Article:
One of the biggest benefits to military families is the privilege of shopping at the Commissary and Exchange.
The commissary is a military grocery store. It looks just like a normal grocery store, and sells similar items, the difference is only active duty, retirees, reservists and their dependents may shop there. It is my opinion that the commissary is cheaper on the majority of items. This does not mean that you will not do better with triple coupon, catalinas, or ECB’s, but you cannot buy all your groceries that way. I believe that military families should scan circulars for loss leaders at the local stores. But over the past several years, using the commissary has kept my family of nine’s grocery bill at around $600 a month, and we eat well.
Commissary Facts and Tips
The Dreaded Surcharge: The commissary adds a 5% surcharge to your total bill. Depending on where you live, this may cut into your savings. Certain states charge a sales tax on their food, so if you live in one of those states the surcharge probably doesn’t make a difference. I live in Maryland, which does not charge sales tax on food. The 5% charge may make a difference for someone who is driving an hour each way to the commissary and has to factor in the cost of fuel.
Tipping: I know there are many people who do not like having to tip the baggers, but don’t take it out on them, they are just doing their job. I always tip the baggers, but I do think it is hard to determine a fair amount. There are several factors to consider; weather, number of bags, distance to the vehicle. The more bags I have the higher the tip, but I have never tipped more than $5.
Is the commissary really cheaper: I would have to say yes, item for item, pound for pound the commissary is cheaper. I only shop at other grocery stores when I am getting things for free, or close to free. There will be times when using double coupons and bogos, you will be able to beat the commissary’s price, but unless all your shopping, including meat and produce, is done that way you will save money overall at the commissary.
Getting the best deals at the commissary
Do not shop on a payday weekend. These are the busiest shopping days at the commissary. It is almost impossible to walk down the aisles, not to mention figure out coupons if you shop during this time.
Take advantage of the tear off coupons. These are the coupons that are attached to the shelves. Many times these coupons match up with items that are already on sale. Combining sales and coupons this way can almost get you items for free. For example, last month there were many rip off coupons in the taco aisle, and all the Old El Paso items were on sale. I bought 3 jars of salsa, 4 boxes of shells, 4 cans of refried beans and 2 seasoning canisters for $6.
Plan your menus around commissary sales. The commissary rotates its sale items every two weeks, starting on Thursdays. This means the price of almost everything in the commissary changes every two weeks. If you see something on sale, stock up! It might be twice as much the next time you go to the store. I post the commissary sales every two weeks with coupon match-ups. Each store does run manager’s specials that vary from store to store. You can look up your individual commissary here.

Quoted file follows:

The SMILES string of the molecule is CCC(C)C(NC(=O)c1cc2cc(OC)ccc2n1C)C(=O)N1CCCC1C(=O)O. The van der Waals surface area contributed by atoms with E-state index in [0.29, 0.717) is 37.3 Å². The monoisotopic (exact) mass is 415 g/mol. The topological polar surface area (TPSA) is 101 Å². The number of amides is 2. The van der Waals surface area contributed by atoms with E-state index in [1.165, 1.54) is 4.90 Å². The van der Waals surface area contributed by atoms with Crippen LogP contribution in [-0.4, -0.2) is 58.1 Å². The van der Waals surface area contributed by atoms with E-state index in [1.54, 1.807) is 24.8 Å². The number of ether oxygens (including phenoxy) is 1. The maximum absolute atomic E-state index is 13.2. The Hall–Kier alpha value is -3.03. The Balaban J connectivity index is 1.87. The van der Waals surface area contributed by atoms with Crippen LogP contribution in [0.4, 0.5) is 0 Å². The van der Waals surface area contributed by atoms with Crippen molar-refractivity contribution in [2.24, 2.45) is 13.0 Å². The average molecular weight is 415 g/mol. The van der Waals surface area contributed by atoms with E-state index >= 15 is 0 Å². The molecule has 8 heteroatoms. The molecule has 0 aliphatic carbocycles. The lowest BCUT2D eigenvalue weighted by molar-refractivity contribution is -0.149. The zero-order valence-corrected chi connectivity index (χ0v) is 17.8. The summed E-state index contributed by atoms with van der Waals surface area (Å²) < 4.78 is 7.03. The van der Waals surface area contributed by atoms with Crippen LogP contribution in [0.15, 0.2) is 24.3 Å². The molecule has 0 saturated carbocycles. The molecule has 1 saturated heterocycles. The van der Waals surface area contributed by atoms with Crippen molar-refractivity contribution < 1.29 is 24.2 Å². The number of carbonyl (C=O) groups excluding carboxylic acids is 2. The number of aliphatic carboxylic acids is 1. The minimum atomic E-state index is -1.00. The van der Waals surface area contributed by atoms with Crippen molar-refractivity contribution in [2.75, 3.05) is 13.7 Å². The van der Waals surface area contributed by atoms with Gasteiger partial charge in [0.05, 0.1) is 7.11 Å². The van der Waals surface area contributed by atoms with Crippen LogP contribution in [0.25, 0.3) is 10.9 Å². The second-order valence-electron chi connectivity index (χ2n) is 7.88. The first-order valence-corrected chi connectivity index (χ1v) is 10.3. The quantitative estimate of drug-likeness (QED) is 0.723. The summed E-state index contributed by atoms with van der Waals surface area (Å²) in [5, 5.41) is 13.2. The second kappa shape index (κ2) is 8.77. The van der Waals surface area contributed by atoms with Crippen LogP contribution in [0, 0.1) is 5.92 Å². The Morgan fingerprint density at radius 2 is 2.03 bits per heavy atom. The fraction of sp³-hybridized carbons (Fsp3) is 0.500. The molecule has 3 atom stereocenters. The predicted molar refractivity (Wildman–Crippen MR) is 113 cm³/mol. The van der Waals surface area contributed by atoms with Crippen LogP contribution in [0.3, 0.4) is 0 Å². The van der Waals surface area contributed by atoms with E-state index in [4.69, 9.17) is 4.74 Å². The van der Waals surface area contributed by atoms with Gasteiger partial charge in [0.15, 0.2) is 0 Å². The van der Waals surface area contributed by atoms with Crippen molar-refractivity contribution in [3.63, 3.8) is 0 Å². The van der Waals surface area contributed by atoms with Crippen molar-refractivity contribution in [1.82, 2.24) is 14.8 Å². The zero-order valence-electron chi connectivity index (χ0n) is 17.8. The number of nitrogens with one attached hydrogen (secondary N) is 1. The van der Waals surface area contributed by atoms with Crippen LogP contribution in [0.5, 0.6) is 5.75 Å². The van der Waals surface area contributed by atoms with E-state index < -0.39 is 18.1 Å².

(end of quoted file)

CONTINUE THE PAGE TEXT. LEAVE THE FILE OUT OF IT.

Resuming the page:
If you live far from a commissary, try making one bulk trip every 4 to 6 weeks. At one point we lived about an hour a way from the Commissary. I went every 4 weeks to purchase in bulk; milk, yogurt, formula, diapers, bread, cereal and meat. I would also pick up the groceries I needed for the week. As far as I know, stateside commissaries do not ration items so you can really stock up on things that are a great price.
The commissary will save you more money if you live in a high cost of living area. I live in the D.C. metro area. There is no other store that can compete with the commissary’s prices. I also found this to be the case when I lived in the Virginia Beach area. If you aren’t sure about your commissary savings try making a price book. This will help you to determine whether or not making an hour or so drive to the commissary is worth your time and money.
The Exchange (PX/ NEX)
The Exchange is a department store. They sell everything from clothes to toys to jewelry and make-up. The big benefit of the Exchange is that all your purchases are tax free. This can be a huge savings on big ticket items. Their prices are competitive, but you I recommend shopping around before purchasing larger items. The Exchange does price match, and you can find their policy here.
Using your Commissary and Exchange benefits can help stretch your family’s budget. What is your best commissary or exchange shopping tip?